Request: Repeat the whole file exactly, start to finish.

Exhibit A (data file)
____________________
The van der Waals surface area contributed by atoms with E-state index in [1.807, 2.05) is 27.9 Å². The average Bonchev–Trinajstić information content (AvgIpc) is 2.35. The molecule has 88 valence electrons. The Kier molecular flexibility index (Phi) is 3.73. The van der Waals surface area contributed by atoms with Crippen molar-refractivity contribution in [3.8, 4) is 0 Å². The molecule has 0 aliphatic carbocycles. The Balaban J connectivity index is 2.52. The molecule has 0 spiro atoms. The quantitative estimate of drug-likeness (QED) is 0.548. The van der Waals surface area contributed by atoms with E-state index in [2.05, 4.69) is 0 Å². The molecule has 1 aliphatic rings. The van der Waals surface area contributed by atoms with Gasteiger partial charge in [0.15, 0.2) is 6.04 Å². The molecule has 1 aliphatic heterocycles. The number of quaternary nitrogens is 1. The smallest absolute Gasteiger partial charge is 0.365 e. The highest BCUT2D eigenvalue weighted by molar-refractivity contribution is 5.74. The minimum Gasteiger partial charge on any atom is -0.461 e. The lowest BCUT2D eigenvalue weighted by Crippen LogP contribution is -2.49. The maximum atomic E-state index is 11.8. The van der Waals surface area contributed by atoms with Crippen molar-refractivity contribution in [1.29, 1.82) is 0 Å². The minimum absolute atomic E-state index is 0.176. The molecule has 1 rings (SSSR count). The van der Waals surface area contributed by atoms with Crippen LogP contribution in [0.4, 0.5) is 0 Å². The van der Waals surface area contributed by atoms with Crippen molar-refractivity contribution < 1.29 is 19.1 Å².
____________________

The van der Waals surface area contributed by atoms with E-state index in [1.807, 2.05) is 27.9 Å². The average Bonchev–Trinajstić information content (AvgIpc) is 2.35. The molecule has 88 valence electrons. The Kier molecular flexibility index (Phi) is 3.73. The van der Waals surface area contributed by atoms with Crippen molar-refractivity contribution in [3.8, 4) is 0 Å². The molecule has 0 aliphatic carbocycles. The Balaban J connectivity index is 2.52. The molecule has 0 spiro atoms. The quantitative estimate of drug-likeness (QED) is 0.548. The van der Waals surface area contributed by atoms with E-state index in [2.05, 4.69) is 0 Å². The molecule has 1 aliphatic rings. The van der Waals surface area contributed by atoms with Gasteiger partial charge in [0.15, 0.2) is 6.04 Å². The molecule has 1 aliphatic heterocycles. The number of quaternary nitrogens is 1. The smallest absolute Gasteiger partial charge is 0.365 e. The highest BCUT2D eigenvalue weighted by molar-refractivity contribution is 5.74. The minimum Gasteiger partial charge on any atom is -0.461 e. The lowest BCUT2D eigenvalue weighted by Crippen LogP contribution is -2.49. The maximum atomic E-state index is 11.8. The van der Waals surface area contributed by atoms with Crippen molar-refractivity contribution in [1.29, 1.82) is 0 Å². The minimum absolute atomic E-state index is 0.176. The molecule has 1 rings (SSSR count). The van der Waals surface area contributed by atoms with Crippen LogP contribution in [0.4, 0.5) is 0 Å². The van der Waals surface area contributed by atoms with Crippen molar-refractivity contribution < 1.29 is 19.1 Å².